Saturday, October 08, 2011

Gays in YA?

Do publishers and agents prefer straight characters over gay ones in Young Adult books? There’s something of a debate going on at the moment.

Rachel Manija Brown and Sherwood Smith co-wrote a post-apocalyptic young adult novel and sent it off to agents. They got offered representation, on the condition that they make a gay character straight, or cut him out altogether.

The authors decided that was the line they wouldn’t cross and they declined the offer. Brown replied:
“Making a gay character straight is a line in the sand which I will not cross. That is a moral issue. I work with teenagers, and some of them are gay. They never get to read fantasy novels where people like them are the heroes, and that’s not right.”
This one agent was not the only agent to reject the book:
 Previous agents had also offered to take a second look if we did rewrites… including cutting the viewpoint of Yuki, the gay character.
And they did have an offer to represent the book, but turned it down because of creative differences that had nothing to do with the identities of the characters.
Forcing all major characters in YA novels into a straight white mold is a widespread, systemic problem which requires long-term, consistent action.

When we privately discussed our encounter with the agent, we heard from other writers whose prospective agents made altering a character’s minority identity—sexual orientation, race, disability—a condition of representation.
You might be worried that these YA characters where having explicit sex. The author say there is only one kiss between the gay characters.

You can read the longer article in Publishers Weekly.

Is there a bias against gay characters? Or characters of color? Or disabled characters?


  1. This is disgusting. So glad the authors had the balls to deny such changes. I'm sure it would have been a bit of a struggle considering how hard it is to get and agent nowadays. Wonderful to hear news like this.

  2. Hooray for them! I think there's a bias - and not only in YA. I've received 'closet' bias against my gay character in one of my novels (which you read) from some readers and there wasn't any sex in it at all. People that are uncomfortable with someone unlike themselves would rather close their eyes and pretend.

  3. I'm disappointed in the agents but very impressed with the authors. I hope they stick to their guns.

  4. I guess it comes down to being published, or living with yourself. So glad the authors chose the proverbial higher ground.

  5. I had a guest author recently who had the opposite experience - the publisher wanted a straight character to be gay and she said no. It wasn't young adult though.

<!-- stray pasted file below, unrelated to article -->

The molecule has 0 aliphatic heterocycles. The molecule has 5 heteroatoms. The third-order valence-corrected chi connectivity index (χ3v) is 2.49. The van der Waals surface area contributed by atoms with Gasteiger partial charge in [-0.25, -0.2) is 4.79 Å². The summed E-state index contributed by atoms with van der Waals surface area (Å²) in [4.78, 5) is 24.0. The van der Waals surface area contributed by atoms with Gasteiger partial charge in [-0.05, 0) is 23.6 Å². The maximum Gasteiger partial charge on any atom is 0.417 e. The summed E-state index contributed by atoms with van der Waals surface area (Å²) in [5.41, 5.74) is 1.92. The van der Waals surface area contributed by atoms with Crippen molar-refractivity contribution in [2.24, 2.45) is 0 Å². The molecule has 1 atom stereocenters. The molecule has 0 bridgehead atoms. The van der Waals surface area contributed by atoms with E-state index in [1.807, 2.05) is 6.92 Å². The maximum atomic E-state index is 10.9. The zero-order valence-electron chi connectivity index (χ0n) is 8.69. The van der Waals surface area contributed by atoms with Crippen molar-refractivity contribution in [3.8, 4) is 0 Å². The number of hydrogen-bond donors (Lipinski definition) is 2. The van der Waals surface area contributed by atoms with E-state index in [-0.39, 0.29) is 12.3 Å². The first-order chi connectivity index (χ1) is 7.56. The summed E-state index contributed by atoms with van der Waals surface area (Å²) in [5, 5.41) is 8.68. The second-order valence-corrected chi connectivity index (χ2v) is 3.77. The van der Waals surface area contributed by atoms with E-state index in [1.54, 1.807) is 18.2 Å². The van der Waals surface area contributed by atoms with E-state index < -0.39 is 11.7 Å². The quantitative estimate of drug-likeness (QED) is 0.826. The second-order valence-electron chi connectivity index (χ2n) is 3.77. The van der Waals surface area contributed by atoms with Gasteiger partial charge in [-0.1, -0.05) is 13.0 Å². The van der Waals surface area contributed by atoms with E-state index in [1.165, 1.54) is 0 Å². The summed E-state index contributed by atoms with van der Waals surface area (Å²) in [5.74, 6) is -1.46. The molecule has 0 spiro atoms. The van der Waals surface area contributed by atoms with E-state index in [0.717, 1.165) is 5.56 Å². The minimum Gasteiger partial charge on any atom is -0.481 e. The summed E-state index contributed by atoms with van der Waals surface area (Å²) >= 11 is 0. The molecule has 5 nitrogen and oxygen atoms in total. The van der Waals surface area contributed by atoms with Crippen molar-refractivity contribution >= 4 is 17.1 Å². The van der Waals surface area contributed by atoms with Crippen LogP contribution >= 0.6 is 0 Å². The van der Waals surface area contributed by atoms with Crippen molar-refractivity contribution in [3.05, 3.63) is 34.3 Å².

6. That brings up another aspect, Alex. Is there less bias if the character is in an adult book?

    It seems to me that there is much more acceptance of all different kinds of people in our everyday lives than there used to be, so it should follow that there would be acceptance in books. TV, movies and books are influential in our society.

  7. It certainly looks that way, mostly because it is. Even ethnic characters are white washed (long straight hair, dressing/acting mainstream, speaking a certain way) until they fit in with their white counterparts. When was the last time you saw a main character in a paranormal that was ethnic? I admit I haven't read every paranormal, but I'd say the mainstream characters are coming down on the white or nearly white side.

    The same is true of gay characters. There are television shows created around gay characters and most of them are white as well, with a few ethnic gays thrown in as occasional color, so that it's gay friendly and still white washed. There needs to be a lot more diversity and that will take time to change.

  8. Yay for these writers! And boo to the agents, who are not only prejudiced but short-sighted. Have they ever heard of a little musical called 'Rent'? Hugely popular with young theatre goers. Or a book called The Girl with the Dragon Tattoo? Wow, that book'll never make it big, right?

  9. I read very little YA, but I would have thought gay characters would be acceptable by now. On the other hand, I haven't read a lot of adult books that have gay characters lately.

  10. An article like this and we keep asking what happened to traditional publishing.

    Really, do agents and publishers believe that if you keep those we perceive as different out of YA books they will cease to exist?

    There are so many "different" heroes in all walks of life to recognize them is a gift. To embrace them is a blessing and to share them with others is love at its very best.

  11. My kids are grown, but if they were youngsters, I'd want them to read about all different kinds of kids. Why shouldn't the story world reflect the real world they live in?

  12. I'd like to think that I'd stick to my convictions on an issue like this ... but if I was offered representation I'd be sorely tempted to waver ... huzzah to Brown and Smith!

  13. I know what you mean, Christopher. It would be a difficult decision to make, especially if you've been trying for a long time to get an agent. I second your "huzzah".

  14. Young adults are much more accepting of ethnic and sexual differences than the older generations, and you can't sweep those differences under the proverbial rug. I applaud the writers for holding out for a more enlightened publisher.


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